You also need to dispose of human waste properly. To do this, dig a cat hole six to eight inches deep and four to six inches in diameter, then fill it back in once you’ve done your business. Make sure the cat hole is at least 200 feet or 80 steps from water, trails, and campsites. If you’d prefer not to dig a cathole or are in a place where it’s not possible, there are other options, too.
Principle 4 — Leave What You Find
We’ve all heard the adage, “take only pictures, leave only footprints,” and that is just as relevant when dispersed camping. The instructor of my Leave No Trace class passed around a puzzle and asked each of us to take just one piece. By the time it got to the last person, the picture was unrecognizable. The same goes for taking things from the wilderness.
Remember, it’s not just you, but the collective effort of all. Because car camping is easier to get to, it might be more tempting to take natural souvenirs. Don’t do it. Leaving them allows everyone the chance to enjoy the experience of a night in the wild.
Principle 5 — Minimize Campfire Impacts
This year, we had a historic fire season along the West Coast and Colorado, and unattended or mismanaged campfires started some of those fires. Minimizing campfire impacts is so important. First, make sure that campfires are allowed where you are camping. Once you’ve done that, make sure you build your campfire in a preexisting fire spot. You can also consider bringing a portable fire pit or fire pan to build a fire, especially in areas where fires are allowed, but there is no existing fire ring.
When you leave, ensure your campfire is out by drowning it with water and stirring with a stick until everything is cold. Even if you can’t see the campfire smoldering, that doesn’t mean it is out.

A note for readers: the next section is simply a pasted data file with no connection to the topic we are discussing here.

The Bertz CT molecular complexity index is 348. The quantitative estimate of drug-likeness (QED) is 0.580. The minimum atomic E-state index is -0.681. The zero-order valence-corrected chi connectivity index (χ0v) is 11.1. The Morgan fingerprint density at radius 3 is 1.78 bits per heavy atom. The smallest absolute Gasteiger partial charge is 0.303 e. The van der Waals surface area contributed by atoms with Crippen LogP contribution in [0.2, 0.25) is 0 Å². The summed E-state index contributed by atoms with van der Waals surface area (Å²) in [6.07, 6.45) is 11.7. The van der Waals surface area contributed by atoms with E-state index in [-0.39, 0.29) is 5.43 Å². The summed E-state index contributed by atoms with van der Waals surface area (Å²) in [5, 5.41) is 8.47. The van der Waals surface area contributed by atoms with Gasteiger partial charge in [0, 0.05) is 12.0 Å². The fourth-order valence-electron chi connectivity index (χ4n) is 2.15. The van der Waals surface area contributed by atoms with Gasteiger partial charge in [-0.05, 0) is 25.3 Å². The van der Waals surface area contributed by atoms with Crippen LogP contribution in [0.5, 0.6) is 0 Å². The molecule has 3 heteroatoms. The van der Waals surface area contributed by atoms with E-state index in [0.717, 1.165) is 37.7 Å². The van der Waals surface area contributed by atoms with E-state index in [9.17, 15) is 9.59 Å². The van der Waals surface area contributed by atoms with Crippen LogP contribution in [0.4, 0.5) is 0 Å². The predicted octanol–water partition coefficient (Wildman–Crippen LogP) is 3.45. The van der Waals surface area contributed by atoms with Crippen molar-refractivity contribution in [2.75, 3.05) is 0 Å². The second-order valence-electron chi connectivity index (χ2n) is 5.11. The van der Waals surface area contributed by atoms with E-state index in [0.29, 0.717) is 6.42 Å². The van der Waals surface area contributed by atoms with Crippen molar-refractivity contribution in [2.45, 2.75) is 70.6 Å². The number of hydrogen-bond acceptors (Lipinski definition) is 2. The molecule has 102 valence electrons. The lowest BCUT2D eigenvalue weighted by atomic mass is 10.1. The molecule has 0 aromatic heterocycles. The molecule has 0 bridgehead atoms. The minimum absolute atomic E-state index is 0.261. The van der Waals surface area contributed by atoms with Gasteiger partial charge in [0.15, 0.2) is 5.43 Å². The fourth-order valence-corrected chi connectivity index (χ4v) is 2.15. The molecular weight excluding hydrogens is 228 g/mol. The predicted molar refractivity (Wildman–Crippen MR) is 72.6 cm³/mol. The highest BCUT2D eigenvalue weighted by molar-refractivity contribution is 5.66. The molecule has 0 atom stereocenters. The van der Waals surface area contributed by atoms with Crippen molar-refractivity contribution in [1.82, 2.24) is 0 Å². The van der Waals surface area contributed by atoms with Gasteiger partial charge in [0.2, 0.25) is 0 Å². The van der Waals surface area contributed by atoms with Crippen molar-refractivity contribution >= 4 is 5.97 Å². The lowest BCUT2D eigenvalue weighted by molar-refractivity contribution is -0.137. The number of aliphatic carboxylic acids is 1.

You also do not want to transport firewood. Be sure to “buy where you burn” or collect it from the area if gathering firewood is allowed. This helps stop the spread of invasive species.
Principle 6 — Respect Wildlife
For your safety and the safety of wild animals, you should never follow or approach wildlife.
Once, while driving in the Ozark National Forest looking for a place to camp, I came upon a juvenile elk. He was young and confused. I drove a little ways behind him. I thought he would run into the woods and get out of the way, but he did not. When I stopped, he stopped. When I inched forward, he inched forward. Even though I wanted to get further down the road, I turned around and went another way not to distress him further.
You also want to make sure your food is stored properly so that wild animals, big or small, can’t access it. Do not leave your food out and unattended, and use best practices for keeping critters out of your camp.
Principle 7 — Respect Other Visitors
Usually, when people are dispersed camping, they want to be alone in the wilderness. Just as you want them to respect your privacy and right to be there, you want to respect them. You may not have designated quiet hours, but if other campers are close, you want to let them enjoy nature just the same. If you play music, keep it at a tolerable volume and turn it off when it gets dark out. If you’re camped with friends and expect a late, loud night around the campfire, choose campsites far away from others.
The golden rule applies here, as it does most everywhere: treat others how you would want to be treated.